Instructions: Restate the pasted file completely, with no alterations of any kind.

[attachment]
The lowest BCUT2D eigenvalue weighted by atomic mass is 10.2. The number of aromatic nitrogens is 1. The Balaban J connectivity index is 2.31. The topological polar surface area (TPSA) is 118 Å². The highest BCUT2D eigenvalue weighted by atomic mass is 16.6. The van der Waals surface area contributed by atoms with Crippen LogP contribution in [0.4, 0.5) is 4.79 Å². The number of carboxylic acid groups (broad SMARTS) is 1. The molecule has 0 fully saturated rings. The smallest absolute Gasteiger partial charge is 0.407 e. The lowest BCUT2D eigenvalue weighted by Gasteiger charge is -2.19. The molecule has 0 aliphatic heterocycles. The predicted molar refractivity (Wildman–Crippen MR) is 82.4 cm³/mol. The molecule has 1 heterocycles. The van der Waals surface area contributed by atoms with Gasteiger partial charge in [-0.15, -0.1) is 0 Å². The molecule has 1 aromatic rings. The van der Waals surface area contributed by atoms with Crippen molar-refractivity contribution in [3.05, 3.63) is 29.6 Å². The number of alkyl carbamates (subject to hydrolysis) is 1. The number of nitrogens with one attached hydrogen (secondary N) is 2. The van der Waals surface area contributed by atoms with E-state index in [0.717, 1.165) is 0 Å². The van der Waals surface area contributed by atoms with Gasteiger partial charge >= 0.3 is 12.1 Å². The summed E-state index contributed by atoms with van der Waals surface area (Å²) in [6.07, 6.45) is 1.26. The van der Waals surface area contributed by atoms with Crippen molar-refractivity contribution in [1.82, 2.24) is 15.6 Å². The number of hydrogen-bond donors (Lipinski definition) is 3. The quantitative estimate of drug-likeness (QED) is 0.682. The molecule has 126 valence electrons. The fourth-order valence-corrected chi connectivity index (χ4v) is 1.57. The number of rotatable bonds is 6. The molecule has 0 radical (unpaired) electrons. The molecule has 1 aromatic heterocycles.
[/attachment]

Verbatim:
The lowest BCUT2D eigenvalue weighted by atomic mass is 10.2. The number of aromatic nitrogens is 1. The Balaban J connectivity index is 2.31. The topological polar surface area (TPSA) is 118 Å². The highest BCUT2D eigenvalue weighted by atomic mass is 16.6. The van der Waals surface area contributed by atoms with Crippen LogP contribution in [0.4, 0.5) is 4.79 Å². The number of carboxylic acid groups (broad SMARTS) is 1. The molecule has 0 fully saturated rings. The smallest absolute Gasteiger partial charge is 0.407 e. The lowest BCUT2D eigenvalue weighted by Gasteiger charge is -2.19. The molecule has 0 aliphatic heterocycles. The predicted molar refractivity (Wildman–Crippen MR) is 82.4 cm³/mol. The molecule has 1 heterocycles. The van der Waals surface area contributed by atoms with Gasteiger partial charge in [-0.15, -0.1) is 0 Å². The molecule has 1 aromatic rings. The van der Waals surface area contributed by atoms with Crippen molar-refractivity contribution in [3.05, 3.63) is 29.6 Å². The number of alkyl carbamates (subject to hydrolysis) is 1. The number of nitrogens with one attached hydrogen (secondary N) is 2. The van der Waals surface area contributed by atoms with E-state index in [0.717, 1.165) is 0 Å². The van der Waals surface area contributed by atoms with Gasteiger partial charge >= 0.3 is 12.1 Å². The summed E-state index contributed by atoms with van der Waals surface area (Å²) in [6.07, 6.45) is 1.26. The van der Waals surface area contributed by atoms with Crippen molar-refractivity contribution in [1.82, 2.24) is 15.6 Å². The number of hydrogen-bond donors (Lipinski definition) is 3. The quantitative estimate of drug-likeness (QED) is 0.682. The molecule has 126 valence electrons. The fourth-order valence-corrected chi connectivity index (χ4v) is 1.57. The number of rotatable bonds is 6. The molecule has 0 radical (unpaired) electrons. The molecule has 1 aromatic heterocycles.